As Mother Nature blankets the mountains with the cold white stuff, hundreds of thousands of ski enthusiasts head out to the slopes. For most skiers, a day of fun on the slopes is followed by a relaxing evening by the fire or a night about town. Unfortunately, injury cuts the day short for some and ruins the evening and ski season entirely for others. One of the most common severe injuries is of the anterior cruciate ligament (ACL).
Ligaments are strong connective tissues that help connect bones at the joints. The ACL is one of 4 ligaments that provide stability at the knee joint. It extends from the back of the lower leg bone (tibia) to the front of the thigh bone (femur).
ACL can be damaged in any physical activity but it is a common injury among skiers. Here are some of the actions associated with ACL damage:
Now you know more about how your knee can be injured. How do you know for sure if you have suffered a sprained or torn ACL?
Damage in the ACL can range from a minor tear (grade 1 sprain) to a full rupture (grade 3 sprain). Symptoms will vary by the grade of the sprain, but may include:
These symptoms are usually good indicators of an ACL injury but doctors will examine your knee to see if there is instability. The doctor will usually x-ray the knee to rule out a fracture to the bone. If a definitive diagnosis is still unclear, other imaging tests may be necessary, usually an MRI. In some cases, an arthroscopic exam of the knee may be performed. The doctor will insert tiny cameras into your knee. The cameras will show any damage inside the knee joint.
If you do suffer a torn ACL, your treatment will depend on your age, activity requirements, and the extent of your injury. Here are the most common treatments:
Most of these remedies can be done at home:
If these methods do not work for you, or you are more active, other treatments may be used to help repair your knee and get you back on your feet.
Surgical treatment involves repairing and rebuilding, or replacing the ligament. In the past, this surgery required opening the knee to reconstruct the ACL. It was performed with success, but the rehabilitation process was slow. Today, doctors most often perform arthroscopic surgery to make repairs.
A graft (usually from a tendon in the knee) can be used to rebuild or replace the ACL. This procedure is very effective because it uses your own tissue and allows the knee to retain its normal range of motion. The knee can heal back to its original degree of strength with a low risk of infection or graft rupture. The reconstruction usually lasts a lifetime, but repeat tears can occur with sufficient stress.
Physical therapy programs will help to restrengthen the knee during conservative and after surgical treatments. These programs will help you:
An ACL brace is generally prescribed for use with any physical activity for some time after the surgery. It will help stabilize the knee while it continues to strengthen.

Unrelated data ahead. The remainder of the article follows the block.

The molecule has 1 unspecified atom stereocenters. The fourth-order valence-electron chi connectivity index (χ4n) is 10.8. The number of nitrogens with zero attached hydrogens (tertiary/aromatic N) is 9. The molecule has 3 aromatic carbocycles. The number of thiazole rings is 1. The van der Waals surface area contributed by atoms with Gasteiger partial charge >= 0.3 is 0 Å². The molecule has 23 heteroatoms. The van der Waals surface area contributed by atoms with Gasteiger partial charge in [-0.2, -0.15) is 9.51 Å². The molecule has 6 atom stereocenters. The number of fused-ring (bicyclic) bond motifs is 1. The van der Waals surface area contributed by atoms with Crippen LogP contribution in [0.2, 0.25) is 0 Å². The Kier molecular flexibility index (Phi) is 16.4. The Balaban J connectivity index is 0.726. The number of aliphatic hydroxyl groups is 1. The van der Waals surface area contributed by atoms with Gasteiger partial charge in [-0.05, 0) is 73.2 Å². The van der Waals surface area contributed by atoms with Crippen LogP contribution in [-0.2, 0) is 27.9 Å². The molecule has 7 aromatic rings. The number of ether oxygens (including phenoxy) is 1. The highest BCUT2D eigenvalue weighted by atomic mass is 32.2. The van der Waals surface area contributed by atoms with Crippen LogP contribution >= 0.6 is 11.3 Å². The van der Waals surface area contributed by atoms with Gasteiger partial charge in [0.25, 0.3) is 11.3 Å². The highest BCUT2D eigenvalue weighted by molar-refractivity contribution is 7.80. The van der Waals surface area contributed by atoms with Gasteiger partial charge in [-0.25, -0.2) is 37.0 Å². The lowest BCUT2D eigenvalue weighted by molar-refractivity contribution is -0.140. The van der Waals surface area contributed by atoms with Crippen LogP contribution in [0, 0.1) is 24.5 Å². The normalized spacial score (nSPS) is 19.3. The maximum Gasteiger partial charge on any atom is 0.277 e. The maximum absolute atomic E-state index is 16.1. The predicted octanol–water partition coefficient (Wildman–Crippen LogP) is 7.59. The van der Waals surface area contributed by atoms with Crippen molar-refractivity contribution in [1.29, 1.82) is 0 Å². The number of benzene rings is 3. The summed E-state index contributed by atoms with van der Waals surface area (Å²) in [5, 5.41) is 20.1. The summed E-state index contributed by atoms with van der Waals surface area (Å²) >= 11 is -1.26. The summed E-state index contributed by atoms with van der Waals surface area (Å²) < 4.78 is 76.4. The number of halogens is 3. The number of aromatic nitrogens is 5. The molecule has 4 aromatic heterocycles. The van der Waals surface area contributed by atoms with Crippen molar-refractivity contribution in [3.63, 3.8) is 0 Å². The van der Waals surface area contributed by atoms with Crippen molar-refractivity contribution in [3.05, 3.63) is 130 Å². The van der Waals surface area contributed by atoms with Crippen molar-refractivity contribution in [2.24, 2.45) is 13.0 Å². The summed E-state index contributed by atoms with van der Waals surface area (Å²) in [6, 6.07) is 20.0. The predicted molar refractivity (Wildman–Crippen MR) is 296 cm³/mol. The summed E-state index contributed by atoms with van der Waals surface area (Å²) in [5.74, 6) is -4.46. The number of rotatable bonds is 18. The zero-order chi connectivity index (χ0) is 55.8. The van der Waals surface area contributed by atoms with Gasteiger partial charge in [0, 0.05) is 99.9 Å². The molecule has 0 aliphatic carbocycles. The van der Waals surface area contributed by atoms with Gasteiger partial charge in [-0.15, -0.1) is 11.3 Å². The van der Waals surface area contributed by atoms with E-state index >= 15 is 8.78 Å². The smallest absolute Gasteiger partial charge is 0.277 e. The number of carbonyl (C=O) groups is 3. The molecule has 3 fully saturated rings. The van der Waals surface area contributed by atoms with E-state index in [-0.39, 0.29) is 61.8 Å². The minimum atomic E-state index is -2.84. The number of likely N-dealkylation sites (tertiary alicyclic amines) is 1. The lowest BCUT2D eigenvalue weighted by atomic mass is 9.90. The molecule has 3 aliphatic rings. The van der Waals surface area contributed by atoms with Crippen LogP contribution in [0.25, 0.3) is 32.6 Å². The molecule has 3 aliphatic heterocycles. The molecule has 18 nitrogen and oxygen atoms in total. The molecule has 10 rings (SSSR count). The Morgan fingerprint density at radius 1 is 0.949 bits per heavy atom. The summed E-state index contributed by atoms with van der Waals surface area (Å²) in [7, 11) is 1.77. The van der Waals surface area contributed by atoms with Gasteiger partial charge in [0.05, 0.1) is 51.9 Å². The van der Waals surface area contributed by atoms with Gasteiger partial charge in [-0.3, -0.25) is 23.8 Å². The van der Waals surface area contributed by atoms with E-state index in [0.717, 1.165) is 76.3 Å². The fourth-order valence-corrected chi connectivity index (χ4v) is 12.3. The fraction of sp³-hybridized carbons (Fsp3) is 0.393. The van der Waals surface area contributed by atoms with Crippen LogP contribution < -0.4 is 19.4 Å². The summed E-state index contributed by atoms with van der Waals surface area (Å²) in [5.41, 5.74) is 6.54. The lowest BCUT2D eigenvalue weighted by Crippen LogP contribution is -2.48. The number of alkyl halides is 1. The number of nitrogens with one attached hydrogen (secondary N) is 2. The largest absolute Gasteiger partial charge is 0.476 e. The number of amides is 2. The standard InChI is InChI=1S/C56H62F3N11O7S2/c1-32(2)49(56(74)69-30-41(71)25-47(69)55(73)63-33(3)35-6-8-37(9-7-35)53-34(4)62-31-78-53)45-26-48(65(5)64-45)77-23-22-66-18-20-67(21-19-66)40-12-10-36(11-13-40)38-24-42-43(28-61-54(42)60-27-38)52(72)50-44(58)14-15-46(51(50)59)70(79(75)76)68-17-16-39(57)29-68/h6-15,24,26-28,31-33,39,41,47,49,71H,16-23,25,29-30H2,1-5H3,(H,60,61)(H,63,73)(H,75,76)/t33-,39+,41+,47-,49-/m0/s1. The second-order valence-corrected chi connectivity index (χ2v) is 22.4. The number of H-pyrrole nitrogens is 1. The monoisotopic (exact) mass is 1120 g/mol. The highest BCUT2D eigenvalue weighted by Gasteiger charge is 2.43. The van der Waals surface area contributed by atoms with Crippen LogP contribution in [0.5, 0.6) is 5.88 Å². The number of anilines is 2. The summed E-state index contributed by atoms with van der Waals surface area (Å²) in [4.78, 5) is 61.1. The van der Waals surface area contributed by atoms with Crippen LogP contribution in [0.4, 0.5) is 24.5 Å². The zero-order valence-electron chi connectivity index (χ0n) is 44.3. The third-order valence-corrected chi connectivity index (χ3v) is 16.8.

Treatment can be effective but considering the pain, inconvenience, surgery, and the lengthy recovery, your best bet is to prevent ACL injuries from happening in the first place. Some prevention tips below might help you avoid injury on the slopes.
The best way to do this is to strengthen the muscles surrounding the knee, specifically the hamstrings and quadriceps. The reason? These 2 sets of muscles are crucial in giving a skier the ability to regain balance and control (such as after catching an edge). This will help you to prevent the twisting and hyperextension of the knee that can cause the ACL to tear. The hamstrings also control forward motion of the shin bone on the thigh bone, so strength in this muscle group is essential.
Strength training is one important way to help prevent injury. Here are some others:
Strengthening the leg muscles is particularly beneficial in the months prior to the start of ski season. Consider consulting a sports physician or trainer to try out other exercises and stretches designed to strengthen your knees and the rest of your body. These can improve your performance and lower your risk of injury.
Ortho Info—American Association of Orthopaedic Surgeons
Sports Med—The American Orthopaedic Society for Sports Medicine
Canadian Orthopaedic Association
Canadian Orthopaedic Foundation
Anterior cruciate ligament (ACL) injury. EBSCO DynaMed website. Available at: http://www.ebscohost.com/dynamed. Updated August 18, 2015. Accessed July 21, 2016.
Anterior cruciate ligament (ACL) injuries. Ortho Info—American Academy of Orthopaedic Surgeons website. Available at: http://orthoinfo.aaos.org/topic.cfm?topic=a00549. Updated March 2014. Accessed July 21, 2016.
Anterior cruciate ligament injuries. Kids Health—Nemours Foundation website. Available at: http://kidshealth.org/teen/sports_center/injuries/acl_injuries.html. Updated October 2015. Accessed July 21, 2016.
Skiing injuries. American College of Sports Medicine website. Available at: http://www.acsm.org/docs/current-comments/skiinginjuries.pdf. Accessed July 21, 2016.
Last reviewed July 2016 by Michael Woods, MD Last Updated: 3/18/2015